How did you end up in Rock Springs?
I grew up as an Air Force brat, so after four years of college in one town, I was ready to move. I lived in Oregon for a bit and took a temporary gig here in Wyoming nearly 40 years ago where I met my husband. Sam had been appointed to the circuit court bench the year before and “wasn’t going anywhere.” It’s a good thing I found the wide open spaces of Wyoming intriguing.
What do you appreciate most about our community?
The acceptance of others and the space when you need it. You can always find people that are willing to work to make things better.
What are some of your hobbies?
My “off the clock” interests are also art related, having a small painting studio at home. Drawing and painting provide an outlet from the administrative work of running the CFAC. Currently, my subjects are animals and birds using bright colors and expressive brushstrokes. Recently, the Rock Springs Box Art Committee selected two of my bison paintings for the utility box wrap at the corner of A and 2nd Streets.
What’s something unique about you?
Maybe not “unique” but I did work for a taxidermy in Portland, Oregon, learning some of the craft and even how to skin raccoons. I have a scar on my leg to prove it.
If you could give one brief piece of advice, what would it be?
If I were to give anyone advice, it would be to find that one thing that lights a fire in your soul. Find a way to make a living at it would be the icing on the cake. I have been fortunate to have done just that.
Where are some of your favorite places to hang out in Sweetwater County?
I love being able to walk or drive a short distance and be in the desert or at the Gorge. Even if the weather is not perfect, there is space to stretch and breathe.
Would you rather walk, take a bike, ride a horse, or drive a car?
Walking is okay, but several years ago I learned to drive a buggy with my mare and we would ride in the neighborhood or out in the desert on the two-tracks. It was heaven.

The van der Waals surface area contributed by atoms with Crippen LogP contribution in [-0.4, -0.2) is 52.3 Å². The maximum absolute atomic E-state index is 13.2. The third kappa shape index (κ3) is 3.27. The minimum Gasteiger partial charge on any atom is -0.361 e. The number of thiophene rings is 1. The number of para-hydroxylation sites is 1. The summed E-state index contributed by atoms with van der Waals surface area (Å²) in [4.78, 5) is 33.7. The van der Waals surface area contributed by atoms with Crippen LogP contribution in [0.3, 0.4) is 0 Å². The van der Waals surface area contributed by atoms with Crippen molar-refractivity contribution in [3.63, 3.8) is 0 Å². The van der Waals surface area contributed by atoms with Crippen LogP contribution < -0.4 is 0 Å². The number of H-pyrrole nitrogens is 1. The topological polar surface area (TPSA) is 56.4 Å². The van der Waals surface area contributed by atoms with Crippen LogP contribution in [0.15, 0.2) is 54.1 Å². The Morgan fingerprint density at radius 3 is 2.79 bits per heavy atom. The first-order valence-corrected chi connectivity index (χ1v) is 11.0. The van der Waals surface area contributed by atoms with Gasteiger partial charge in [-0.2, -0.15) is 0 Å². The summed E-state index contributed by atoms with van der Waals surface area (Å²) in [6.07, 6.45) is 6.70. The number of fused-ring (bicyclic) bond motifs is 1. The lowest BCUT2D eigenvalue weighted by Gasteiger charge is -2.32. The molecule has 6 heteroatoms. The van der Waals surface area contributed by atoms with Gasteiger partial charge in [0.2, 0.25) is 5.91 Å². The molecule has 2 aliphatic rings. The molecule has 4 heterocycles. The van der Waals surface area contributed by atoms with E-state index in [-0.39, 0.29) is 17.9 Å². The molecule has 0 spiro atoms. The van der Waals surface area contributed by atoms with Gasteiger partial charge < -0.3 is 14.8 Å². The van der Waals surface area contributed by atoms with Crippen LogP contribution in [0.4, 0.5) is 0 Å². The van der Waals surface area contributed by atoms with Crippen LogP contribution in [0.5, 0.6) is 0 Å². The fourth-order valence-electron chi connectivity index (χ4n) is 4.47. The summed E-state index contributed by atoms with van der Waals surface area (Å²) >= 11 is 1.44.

What would you sing at karaoke night?
Nope, no one wants to hear me sing.
How would your friends describe you?
The family pets are another distraction for me. Through the years, our family has included numerous dogs, cats, parrots, a rabbit, a rat, several horses, chickens and even a ferret or three. My friends probably would say I am soft-hearted. They are always asking me if I have rescued anyone lately. I tell them three cats and two dogs keep me plenty busy these days, but if you know of anyone…
What is one of your proudest accomplishments?
As stated earlier, it is fulfilling to successfully promote other artists whether it is selling their work from an exhibit or having a full audience for a performer. But personally, I get the biggest kick out of teaching someone an art technique, or a knitting stitch, and see the smile on their face when they get it!
Who would you want to play in a movie about your life?
I have never thought about this question — but I am sure it would have to be a comedian!
Why do you choose to continue living in Wyoming?
We raised our daughters in Rock Springs and call this home, not because of the weather, but because of the people. I suppose you can say I planted roots in Wyoming.